Laminitis - the word simply means, Lami = Laminae; itis = inflammation. So, "inflammation of the Laminae".

The importance of diet for the foundered horse

Taking care of a foundered horse may mean soaking hooves, walking the horse carefully, providing special boots and cushioning for the hooves, did I mention diet?  Diet is all important. It may mean purchasing special 'treatments', hours of ROM and stretches, hours of vigilance, massage and body work to help the horse get rid of the kinks and spasms that occur from compensating for pain. For some horse it may simply mean turning them out and letting them move! For others, it may mean, as in one of my client cases, having a dump truck load of pea stone delivered so the horse can stand comfortably while his hooves recover. It may mean putting filters on your water sources. Or extra hauling of warm water during horrible cold miserable weather. 

Again, it ain't easy.

YES, Laminitis is painful for the horse. The hoof capsule is not comprised of material that 'stretches' to allow for inflammation within the foot. As the disease progresses, circulation is compromised, necrosis takes place and that can cause pain, as well. The pain is not, in itself, a horrible thing .. .it actually prevents the horse from moving in a manner that would further damage the hooves. Just as fevers are not, in themselves, horrible things because they body heats up to kill any foreign pathogens. But it is painful for the horse to have gone into a state of Laminitis. It is very painful for the horse to go through Founder.

Chronic Founder can be uncomfortable for the horse but does not always have to be a dire situation.

As you saw in the video, it would reason that, with that kind of damage to the hoof, that Diego would have been DEAD LAME!!! But, he wasn't. He also was not on any sort of pain relief. He was uncomfortable at times, yes, but was his spirit saying "I'm done! I can't take this any more?"  Not by a long shot. He lived another 4 years after that and his spirit was as good as it gets. He was never stalled except by choice. He was allowed to be out in his herd. He had no processed feed or supplements at all - just fresh forage along with 24/7 hay, minerals and salt. He got herbs to support his liver and kidneys, he was treated with essential oils for his abscessing and, at one point blew up with cellulitis that traditional treatments did not touch but more 'natural' treatments resolved in 7 days. Yes, veterinarian observed and noted.  The little mare was never stalled; she, too, was taken immediately off all processed feed or supplements and given the same fresh diet with herbs, hay, minerals and salt as Diego. The same applied to Charger - they ALL wanted to live! The little mare is still thriving. Charger, after he broke his back, he let his owner know he was done. And so did Diego when he went down after being poisoned and never got up again.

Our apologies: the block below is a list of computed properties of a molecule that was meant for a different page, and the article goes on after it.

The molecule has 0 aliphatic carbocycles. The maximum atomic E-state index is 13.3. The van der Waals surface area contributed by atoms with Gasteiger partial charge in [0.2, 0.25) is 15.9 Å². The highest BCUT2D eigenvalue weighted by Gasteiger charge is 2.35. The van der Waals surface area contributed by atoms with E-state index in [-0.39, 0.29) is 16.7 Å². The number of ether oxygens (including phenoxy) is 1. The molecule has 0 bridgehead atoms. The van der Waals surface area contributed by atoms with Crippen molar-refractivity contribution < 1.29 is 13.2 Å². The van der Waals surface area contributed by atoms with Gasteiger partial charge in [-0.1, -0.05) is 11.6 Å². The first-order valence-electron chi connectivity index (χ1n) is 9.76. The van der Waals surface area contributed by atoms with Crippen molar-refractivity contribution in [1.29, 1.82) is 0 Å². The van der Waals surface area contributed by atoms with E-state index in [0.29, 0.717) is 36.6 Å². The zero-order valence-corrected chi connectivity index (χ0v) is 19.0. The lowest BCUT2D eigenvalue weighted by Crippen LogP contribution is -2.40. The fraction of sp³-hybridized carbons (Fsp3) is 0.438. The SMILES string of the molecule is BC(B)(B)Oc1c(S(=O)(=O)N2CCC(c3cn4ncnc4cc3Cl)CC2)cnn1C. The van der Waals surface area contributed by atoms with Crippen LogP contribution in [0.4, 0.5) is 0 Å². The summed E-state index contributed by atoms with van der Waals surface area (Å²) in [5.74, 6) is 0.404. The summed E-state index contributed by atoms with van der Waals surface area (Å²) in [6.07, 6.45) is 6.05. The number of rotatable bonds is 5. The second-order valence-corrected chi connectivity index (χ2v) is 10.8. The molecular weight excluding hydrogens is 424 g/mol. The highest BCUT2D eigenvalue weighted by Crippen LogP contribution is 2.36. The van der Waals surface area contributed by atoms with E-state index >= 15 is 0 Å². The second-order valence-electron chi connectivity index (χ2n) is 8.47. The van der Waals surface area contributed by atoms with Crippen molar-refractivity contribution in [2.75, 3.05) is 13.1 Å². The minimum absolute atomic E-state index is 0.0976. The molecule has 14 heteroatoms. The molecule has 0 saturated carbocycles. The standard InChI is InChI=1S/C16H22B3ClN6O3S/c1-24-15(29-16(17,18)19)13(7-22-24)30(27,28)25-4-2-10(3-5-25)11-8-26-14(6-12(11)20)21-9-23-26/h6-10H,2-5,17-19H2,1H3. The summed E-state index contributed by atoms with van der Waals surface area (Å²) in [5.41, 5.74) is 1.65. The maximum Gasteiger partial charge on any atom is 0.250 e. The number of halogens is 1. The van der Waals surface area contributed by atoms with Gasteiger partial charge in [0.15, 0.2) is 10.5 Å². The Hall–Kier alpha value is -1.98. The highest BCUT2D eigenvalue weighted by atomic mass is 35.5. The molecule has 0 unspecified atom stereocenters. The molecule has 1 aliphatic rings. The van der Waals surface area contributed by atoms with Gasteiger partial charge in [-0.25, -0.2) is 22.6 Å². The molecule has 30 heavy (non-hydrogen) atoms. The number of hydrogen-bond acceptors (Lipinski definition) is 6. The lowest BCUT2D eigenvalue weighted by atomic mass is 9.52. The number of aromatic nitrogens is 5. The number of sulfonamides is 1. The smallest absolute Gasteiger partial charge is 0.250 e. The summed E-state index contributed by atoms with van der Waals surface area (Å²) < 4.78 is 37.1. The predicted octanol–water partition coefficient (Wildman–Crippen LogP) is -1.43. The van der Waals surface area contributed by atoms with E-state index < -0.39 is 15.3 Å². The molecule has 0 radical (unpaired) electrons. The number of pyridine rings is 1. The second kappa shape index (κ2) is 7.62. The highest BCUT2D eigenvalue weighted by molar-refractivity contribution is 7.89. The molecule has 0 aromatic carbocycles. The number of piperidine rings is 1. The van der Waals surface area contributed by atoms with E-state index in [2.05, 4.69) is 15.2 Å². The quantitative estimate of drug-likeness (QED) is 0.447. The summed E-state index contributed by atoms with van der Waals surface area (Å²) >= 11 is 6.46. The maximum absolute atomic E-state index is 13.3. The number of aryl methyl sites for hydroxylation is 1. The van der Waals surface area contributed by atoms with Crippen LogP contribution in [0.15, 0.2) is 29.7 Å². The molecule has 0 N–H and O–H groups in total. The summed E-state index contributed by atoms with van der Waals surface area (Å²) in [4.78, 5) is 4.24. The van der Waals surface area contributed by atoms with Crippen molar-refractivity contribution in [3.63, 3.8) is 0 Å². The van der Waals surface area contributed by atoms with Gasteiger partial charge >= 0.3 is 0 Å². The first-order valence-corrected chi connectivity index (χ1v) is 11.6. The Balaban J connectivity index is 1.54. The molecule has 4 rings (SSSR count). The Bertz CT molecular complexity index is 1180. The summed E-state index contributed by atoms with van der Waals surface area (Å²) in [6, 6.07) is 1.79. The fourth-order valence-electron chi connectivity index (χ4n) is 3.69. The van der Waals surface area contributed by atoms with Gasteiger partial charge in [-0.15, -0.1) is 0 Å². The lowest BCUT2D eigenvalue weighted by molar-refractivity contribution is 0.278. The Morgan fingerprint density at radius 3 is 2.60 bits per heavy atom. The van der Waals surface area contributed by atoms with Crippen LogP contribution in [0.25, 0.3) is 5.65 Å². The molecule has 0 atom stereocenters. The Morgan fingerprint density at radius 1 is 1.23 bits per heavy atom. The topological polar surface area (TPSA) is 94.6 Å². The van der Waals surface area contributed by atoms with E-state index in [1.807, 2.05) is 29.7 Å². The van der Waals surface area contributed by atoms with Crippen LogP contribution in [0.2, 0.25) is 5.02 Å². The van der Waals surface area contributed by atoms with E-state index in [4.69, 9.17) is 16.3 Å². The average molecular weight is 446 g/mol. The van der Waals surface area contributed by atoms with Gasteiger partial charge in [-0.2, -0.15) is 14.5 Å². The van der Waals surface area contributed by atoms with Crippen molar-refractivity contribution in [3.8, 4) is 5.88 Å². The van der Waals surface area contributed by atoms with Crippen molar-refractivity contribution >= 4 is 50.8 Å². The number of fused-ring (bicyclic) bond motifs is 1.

The hardest decision

It's always a very sad and very, very difficult decision to make - whether or not to humanely put your horse down. I've had to do it more often than I like. In reality it is the ultimate gift we can give to our horses when there is no chance of survival.

So, how do you know there's no chance of survival? In some cases it is blatantly apparent. In others, they know . . . . . . the horses know. And, your horse will tell you. It will reach down into your heart and there will be no mistaking when he is whispering to you.

I highlighted a few of my worst cases here and, hopefully, it will help someone to make a decision one way or the other. But remember,

The horse knows. 

Your horse will tell you. 

I wish you blessings and peace no matter what you decide should you ever have to make that decision. Let peace rule in your heart and your love fill your horses' heart.

 

Gwenyth Browning Jones Santagate is the world-renown author of "10 Secrets to Healthy Hooves" and "Natural Hoof Anthology" as well as a noted author for various international equine publications including The Horses Hoof, Equine Wellness, Natural Horse Planet as well as a contributing author for the 2001 United States Federal Mounted Border Patrol Training Manual. For the last 37+ years, she has maintained healthy hooves with natural trimming on thousands of horses and specialized in pathological rehabilitation hoofcare for the last 18 years. She and her husband John keep a small herd of their own equine in NE Connecticut and continue to offer consults for horses in need. For further information please click here:  www.thepenzancehorse.com

Gwenyth is available for freelance assignments, contract work and consulting.